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Dubai pedestrian bridge wins best GCCA photo award

13-10-2019

A photo of sunrise over a pedestrian bridge located near Al Aweer Vegetable and Fruit Market in Dubai by Rolando Batacan has emerged as the overall winner in the global photography competition organised by the Global Cement and Concrete Association (GCCA).

More than 5,000 entries from more than 40 countries showcased the vital role played by concrete in supporting economies, connecting communities, and building innovative structures all over the world.

The contest titled “Concrete in Life” was open to professional and amateur photographers via social media and online. It was split across three categories (Urban design, Practical concrete, Small scale concrete) with the entries demonstrating the widespread and diverse use of concrete across the globe.

Batacan won the prize in the practical concrete (Amateur) section, while Pedro Ajuriaguerra Saiz clinched it in the Urban design and use (Professional) for his snap at Museu de les Ciències Príncipe Felipe, Spain and Corin Gibbon in the urban design and use (Amateur) category for his photograph of Le Corbusier’s Capitol Complex, India.

Jason Chowdhury got the top prize in the practical concrete (Professional) category for his snap taken at Harbin (China); Emman Foronda in the small scale concrete (Professional) category for his phioto at Lobo, Philippines and Santiago Aleman in the small scale concrete (Amateur) category for his snap at La Mancha, Spain.

The overall winner who won the $10,000 top prize was chosen from the individual category winners, who each won a $2,500 category prize.

On the entries, CEO Benjamin Sporton said: "We were stunned and delighted by the breadth, beauty and creativity of entries we received. The competition has really shown just how important a role concrete plays in our everyday lives, and how many different uses we have for it."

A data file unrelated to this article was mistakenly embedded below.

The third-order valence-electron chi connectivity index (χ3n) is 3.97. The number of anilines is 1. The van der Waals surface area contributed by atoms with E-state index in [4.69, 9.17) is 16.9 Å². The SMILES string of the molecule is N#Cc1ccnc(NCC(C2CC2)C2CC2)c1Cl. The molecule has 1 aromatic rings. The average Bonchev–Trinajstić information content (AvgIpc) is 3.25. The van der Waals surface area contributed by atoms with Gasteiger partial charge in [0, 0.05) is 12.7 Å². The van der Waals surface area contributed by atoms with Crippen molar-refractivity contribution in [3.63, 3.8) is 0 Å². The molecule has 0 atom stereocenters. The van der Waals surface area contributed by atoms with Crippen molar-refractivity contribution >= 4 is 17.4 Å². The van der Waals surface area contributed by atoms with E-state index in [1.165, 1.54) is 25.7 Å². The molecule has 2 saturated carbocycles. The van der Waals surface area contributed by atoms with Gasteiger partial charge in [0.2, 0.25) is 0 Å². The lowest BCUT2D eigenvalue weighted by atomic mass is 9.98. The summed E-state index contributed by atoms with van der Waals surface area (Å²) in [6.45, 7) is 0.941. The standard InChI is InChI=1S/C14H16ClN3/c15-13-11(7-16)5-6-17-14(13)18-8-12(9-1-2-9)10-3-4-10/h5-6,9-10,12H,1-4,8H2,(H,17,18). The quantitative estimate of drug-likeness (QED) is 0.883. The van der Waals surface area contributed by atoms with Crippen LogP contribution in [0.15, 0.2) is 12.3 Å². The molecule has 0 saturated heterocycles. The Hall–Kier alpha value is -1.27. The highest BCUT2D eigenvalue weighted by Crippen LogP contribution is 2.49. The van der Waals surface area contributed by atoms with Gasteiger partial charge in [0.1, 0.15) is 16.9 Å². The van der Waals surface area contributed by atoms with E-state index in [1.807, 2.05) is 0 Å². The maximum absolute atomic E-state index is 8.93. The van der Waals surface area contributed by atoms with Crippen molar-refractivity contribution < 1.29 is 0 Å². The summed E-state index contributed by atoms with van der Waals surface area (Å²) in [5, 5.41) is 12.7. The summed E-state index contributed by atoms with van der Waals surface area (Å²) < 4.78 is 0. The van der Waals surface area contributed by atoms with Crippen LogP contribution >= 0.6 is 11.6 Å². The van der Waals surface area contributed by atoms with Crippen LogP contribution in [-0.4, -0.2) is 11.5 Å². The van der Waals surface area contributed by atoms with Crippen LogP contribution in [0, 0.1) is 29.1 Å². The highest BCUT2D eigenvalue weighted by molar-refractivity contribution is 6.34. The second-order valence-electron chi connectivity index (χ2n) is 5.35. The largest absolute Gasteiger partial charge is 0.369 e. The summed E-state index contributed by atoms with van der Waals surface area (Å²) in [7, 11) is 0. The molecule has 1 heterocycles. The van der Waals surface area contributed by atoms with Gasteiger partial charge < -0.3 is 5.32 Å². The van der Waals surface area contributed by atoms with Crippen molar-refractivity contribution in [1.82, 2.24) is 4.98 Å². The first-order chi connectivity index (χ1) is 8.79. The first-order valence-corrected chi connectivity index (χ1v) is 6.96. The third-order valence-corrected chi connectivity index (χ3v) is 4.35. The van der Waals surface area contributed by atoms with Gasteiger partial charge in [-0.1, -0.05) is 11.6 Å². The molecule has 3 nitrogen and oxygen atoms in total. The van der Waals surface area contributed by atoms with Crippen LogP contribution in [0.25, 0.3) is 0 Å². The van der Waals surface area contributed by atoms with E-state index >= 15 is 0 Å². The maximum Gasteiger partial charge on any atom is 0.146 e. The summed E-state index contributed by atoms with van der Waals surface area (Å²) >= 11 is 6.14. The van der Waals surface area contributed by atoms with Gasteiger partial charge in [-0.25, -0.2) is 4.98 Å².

"We are overwhelmed with the quantity and standard of the entries, and a huge thank you to everyone who took part," stated the top GCCA official.

On the winning snap, ‘Sunrise in Dubai’ Batacan said: "This photo shows one section of the pedestrian bridge located near Al Aweer Vegetable and Fruit Market in Dubai. Imitating life's cycle, these workers cross the bridge every day in the morning and back in the evening after real hard work."

"To be the winner of ‘Concrete in Life’ means a huge amount to me. The concrete bridge shown in my photo traverses the busy Sheikh Mohammed Bin Zayed road in Dubai, used by Asian expats mostly working as porters in the fruit and vegetable market. That’s the bridge’s practically usage, but it’s symmetry against the backdrop of Dubai portrays architectural beauty. That’s the fascination of Concrete in Life,” he added.

On his winning snap, Ajuriaguerra Saiz said: “My son runs on the exterior facade of the science museum of Valencia, Spain. It is a white concrete facade designed by the renowned architect Santiago Calatrava. In that area there is a small pond that reflects part of the facade generating the effect of an eye.”

On the Le Corbusier’s Capitol Complex snap, Gibbon said: "The visit was a real highlight of a ‘once in a lifetime’ trip that I undertook with my wife last year. Given my interest in concrete architecture, to visit Chandigarh really was a dream come true!"

The judges panel included:

•John Fairley, Photographer and Creative Director of Curious Productions (and designer of theCconcrete in Life trophies)
•Gian Luca Barone, Senior Associate at Zaha Hadid Architects.
•Benjamin Sporton, Chief Executive of the GCCA.

As one of the most widely used man-made materials on the planet, concrete can be found all around us: in the houses we live in and the offices we work in; the roads we drive on and the pavements we walk along; in the bridges that connect us; the windfarms that provide us with energy; and the sea barriers that protect us, said the top GCCA official.

"As the authoritative voice for the cement and concrete sector across the world, the GCCA is working to highlight how concrete is a resilient, versatile, innovative and often beautiful building material that shapes the world we live in today. Whilst also working to ensure it is a sustainable, safe and durable solution for the needs of future generations," he added.-TradeArabia News Service




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